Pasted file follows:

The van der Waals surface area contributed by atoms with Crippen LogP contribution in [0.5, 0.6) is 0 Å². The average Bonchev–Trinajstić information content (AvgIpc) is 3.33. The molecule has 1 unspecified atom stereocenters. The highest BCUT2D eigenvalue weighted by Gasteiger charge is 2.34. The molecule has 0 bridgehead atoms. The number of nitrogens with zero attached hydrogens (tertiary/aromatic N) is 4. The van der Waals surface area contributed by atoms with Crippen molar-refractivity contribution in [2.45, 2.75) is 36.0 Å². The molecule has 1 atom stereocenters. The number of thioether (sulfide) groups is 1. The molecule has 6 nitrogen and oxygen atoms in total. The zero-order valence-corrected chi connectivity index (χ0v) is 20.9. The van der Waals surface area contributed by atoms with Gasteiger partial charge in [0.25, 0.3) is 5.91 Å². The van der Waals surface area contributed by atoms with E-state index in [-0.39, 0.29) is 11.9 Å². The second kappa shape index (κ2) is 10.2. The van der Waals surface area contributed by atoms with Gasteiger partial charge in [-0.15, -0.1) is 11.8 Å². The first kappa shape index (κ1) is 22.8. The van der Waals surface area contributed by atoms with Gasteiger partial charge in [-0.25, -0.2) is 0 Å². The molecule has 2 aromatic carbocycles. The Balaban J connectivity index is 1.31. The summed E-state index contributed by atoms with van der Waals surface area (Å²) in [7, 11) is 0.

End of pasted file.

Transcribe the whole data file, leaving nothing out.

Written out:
The van der Waals surface area contributed by atoms with Crippen LogP contribution in [0.5, 0.6) is 0 Å². The average Bonchev–Trinajstić information content (AvgIpc) is 3.33. The molecule has 1 unspecified atom stereocenters. The highest BCUT2D eigenvalue weighted by Gasteiger charge is 2.34. The molecule has 0 bridgehead atoms. The number of nitrogens with zero attached hydrogens (tertiary/aromatic N) is 4. The van der Waals surface area contributed by atoms with Crippen molar-refractivity contribution in [2.45, 2.75) is 36.0 Å². The molecule has 1 atom stereocenters. The number of thioether (sulfide) groups is 1. The molecule has 6 nitrogen and oxygen atoms in total. The zero-order valence-corrected chi connectivity index (χ0v) is 20.9. The van der Waals surface area contributed by atoms with Gasteiger partial charge in [0.25, 0.3) is 5.91 Å². The van der Waals surface area contributed by atoms with E-state index in [-0.39, 0.29) is 11.9 Å². The second kappa shape index (κ2) is 10.2. The van der Waals surface area contributed by atoms with Gasteiger partial charge in [-0.15, -0.1) is 11.8 Å². The first kappa shape index (κ1) is 22.8. The van der Waals surface area contributed by atoms with Gasteiger partial charge in [-0.25, -0.2) is 0 Å². The molecule has 2 aromatic carbocycles. The Balaban J connectivity index is 1.31. The summed E-state index contributed by atoms with van der Waals surface area (Å²) in [7, 11) is 0.